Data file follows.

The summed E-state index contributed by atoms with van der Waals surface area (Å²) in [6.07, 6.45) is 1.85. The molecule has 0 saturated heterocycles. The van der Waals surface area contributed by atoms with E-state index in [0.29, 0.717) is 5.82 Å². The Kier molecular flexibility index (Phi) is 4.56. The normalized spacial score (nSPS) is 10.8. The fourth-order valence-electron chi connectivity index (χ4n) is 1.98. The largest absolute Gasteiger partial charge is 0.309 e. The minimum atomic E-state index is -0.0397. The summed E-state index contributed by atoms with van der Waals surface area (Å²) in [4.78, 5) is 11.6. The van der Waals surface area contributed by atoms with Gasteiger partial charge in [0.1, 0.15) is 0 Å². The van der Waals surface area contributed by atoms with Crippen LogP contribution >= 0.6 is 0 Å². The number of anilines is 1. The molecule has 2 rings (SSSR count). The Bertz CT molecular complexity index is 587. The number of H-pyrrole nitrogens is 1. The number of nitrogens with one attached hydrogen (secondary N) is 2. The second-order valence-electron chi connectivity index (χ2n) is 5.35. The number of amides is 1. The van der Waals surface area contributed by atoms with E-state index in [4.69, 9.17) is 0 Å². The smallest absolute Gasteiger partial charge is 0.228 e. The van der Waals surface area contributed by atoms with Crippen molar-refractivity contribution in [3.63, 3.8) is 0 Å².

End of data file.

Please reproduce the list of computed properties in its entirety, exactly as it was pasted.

The summed E-state index contributed by atoms with van der Waals surface area (Å²) in [6.07, 6.45) is 1.85. The molecule has 0 saturated heterocycles. The van der Waals surface area contributed by atoms with E-state index in [0.29, 0.717) is 5.82 Å². The Kier molecular flexibility index (Phi) is 4.56. The normalized spacial score (nSPS) is 10.8. The fourth-order valence-electron chi connectivity index (χ4n) is 1.98. The largest absolute Gasteiger partial charge is 0.309 e. The minimum atomic E-state index is -0.0397. The summed E-state index contributed by atoms with van der Waals surface area (Å²) in [4.78, 5) is 11.6. The van der Waals surface area contributed by atoms with Gasteiger partial charge in [0.1, 0.15) is 0 Å². The van der Waals surface area contributed by atoms with Crippen LogP contribution >= 0.6 is 0 Å². The number of anilines is 1. The molecule has 2 rings (SSSR count). The Bertz CT molecular complexity index is 587. The number of H-pyrrole nitrogens is 1. The number of nitrogens with one attached hydrogen (secondary N) is 2. The second-order valence-electron chi connectivity index (χ2n) is 5.35. The number of amides is 1. The van der Waals surface area contributed by atoms with E-state index in [4.69, 9.17) is 0 Å². The smallest absolute Gasteiger partial charge is 0.228 e. The van der Waals surface area contributed by atoms with Crippen molar-refractivity contribution in [3.63, 3.8) is 0 Å².